Yesterday afternoon I found out that we had another tour to give at work today--we give lots of tours, many of them to high-ranking officers. But this one was different. The staff for this General Officer live in fear of him and they had me running in all directions. In 15 years of military life, I've never seen staff officers ping so hard. They took over my office, re-did the briefing slides many times this morning, asked me to call the whole building to attention when he walks in, and basically stayed on the verge of an anxiety attack the whole morning. To top it all off, one of the staff officers even had my hat for the whole visit, thinking it was his own. You probably have to be a military person to appreciate the embarrassment of missing your cover, especially with General Officers around. I was glad to see them leave, and thankfully I got my hat back.

The Reformation

This book explains the Reformation in an easy and quick manner without being uninteresting. In a fresh way the doctrines of the Reformation are presented through the lively characters of the Reformation. This link keeps the book from being academic without losing the doctrinal nature of the Reformation. My favorite chapter was "The Women of the Reformation", particularly the young life of Lady Jane Grey, the nine-day queen who at 16 years of age had a remarkable grasp on the gospel.

Monday, August 18, 2008

Ouch! This hits too close to home

Ken Myers (MARS HILL AUDIO) in an article titled "That's why they call them browsers" writes on the detrimental effect that Internet-based communications has on learning and especially deep reading. Here's a summary pieced together from a few quotes that hit me the hardest.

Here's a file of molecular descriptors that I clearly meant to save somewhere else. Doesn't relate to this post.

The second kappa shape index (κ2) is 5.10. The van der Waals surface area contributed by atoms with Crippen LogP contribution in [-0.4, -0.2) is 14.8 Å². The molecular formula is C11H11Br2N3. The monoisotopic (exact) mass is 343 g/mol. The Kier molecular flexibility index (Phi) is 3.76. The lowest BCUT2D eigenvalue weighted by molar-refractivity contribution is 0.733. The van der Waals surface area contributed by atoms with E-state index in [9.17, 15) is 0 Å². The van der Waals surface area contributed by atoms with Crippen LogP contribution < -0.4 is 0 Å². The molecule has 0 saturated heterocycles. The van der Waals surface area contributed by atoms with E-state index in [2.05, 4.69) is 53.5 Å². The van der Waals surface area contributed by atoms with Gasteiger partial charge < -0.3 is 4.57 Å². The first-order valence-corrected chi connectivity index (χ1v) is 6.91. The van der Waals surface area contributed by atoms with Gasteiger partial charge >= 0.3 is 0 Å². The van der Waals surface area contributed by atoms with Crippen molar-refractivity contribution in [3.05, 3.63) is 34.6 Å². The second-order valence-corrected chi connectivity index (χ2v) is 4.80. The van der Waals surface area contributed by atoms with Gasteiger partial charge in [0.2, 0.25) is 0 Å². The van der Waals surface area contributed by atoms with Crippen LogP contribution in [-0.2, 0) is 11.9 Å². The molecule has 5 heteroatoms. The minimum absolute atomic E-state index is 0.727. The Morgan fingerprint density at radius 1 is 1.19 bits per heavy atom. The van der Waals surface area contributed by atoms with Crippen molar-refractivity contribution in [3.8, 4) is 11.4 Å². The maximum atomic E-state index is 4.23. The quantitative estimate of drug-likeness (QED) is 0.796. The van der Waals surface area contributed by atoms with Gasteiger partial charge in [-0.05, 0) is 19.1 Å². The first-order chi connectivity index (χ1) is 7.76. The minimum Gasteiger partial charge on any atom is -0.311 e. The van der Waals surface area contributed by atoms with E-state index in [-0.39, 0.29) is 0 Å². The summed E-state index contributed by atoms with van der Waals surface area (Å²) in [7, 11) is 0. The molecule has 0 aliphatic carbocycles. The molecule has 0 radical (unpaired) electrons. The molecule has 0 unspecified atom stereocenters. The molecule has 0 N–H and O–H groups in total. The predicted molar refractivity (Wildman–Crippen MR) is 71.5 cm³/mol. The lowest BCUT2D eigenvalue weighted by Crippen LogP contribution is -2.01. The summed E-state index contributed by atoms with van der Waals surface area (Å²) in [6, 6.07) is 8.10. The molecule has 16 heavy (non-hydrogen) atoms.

"Carr observes that deep reading--reading that is more like prayer than basketball--is deliberately discouraged by the structure of the Web and in the business models of the Web's reigning powers. 'The faster we surf across the Web--the more links we click and pages we view--the more opportunities Google and other companies gain to collect information about us and to deed us advertisements.'"

"We are constantly lured from the important and profound to the distacting, 'interesting', piquant."

"He touches everything brought within easy reach of his mind by the constantly increasing means of transportation, information, education, and amusement, but he doesn't really absorb anything. He contents himself with having 'heard about it', he labels it with some current catchword, and shoves it aside for the next. He is a hollow man and tries to fill his emptiness with constant, reckless activity."

This article is a call to action, but I'm not sure how to go about making the change. Any ideas on how to avoid the pitfalls described here without getting completely off the Information Superhighway?

Read the whole thing.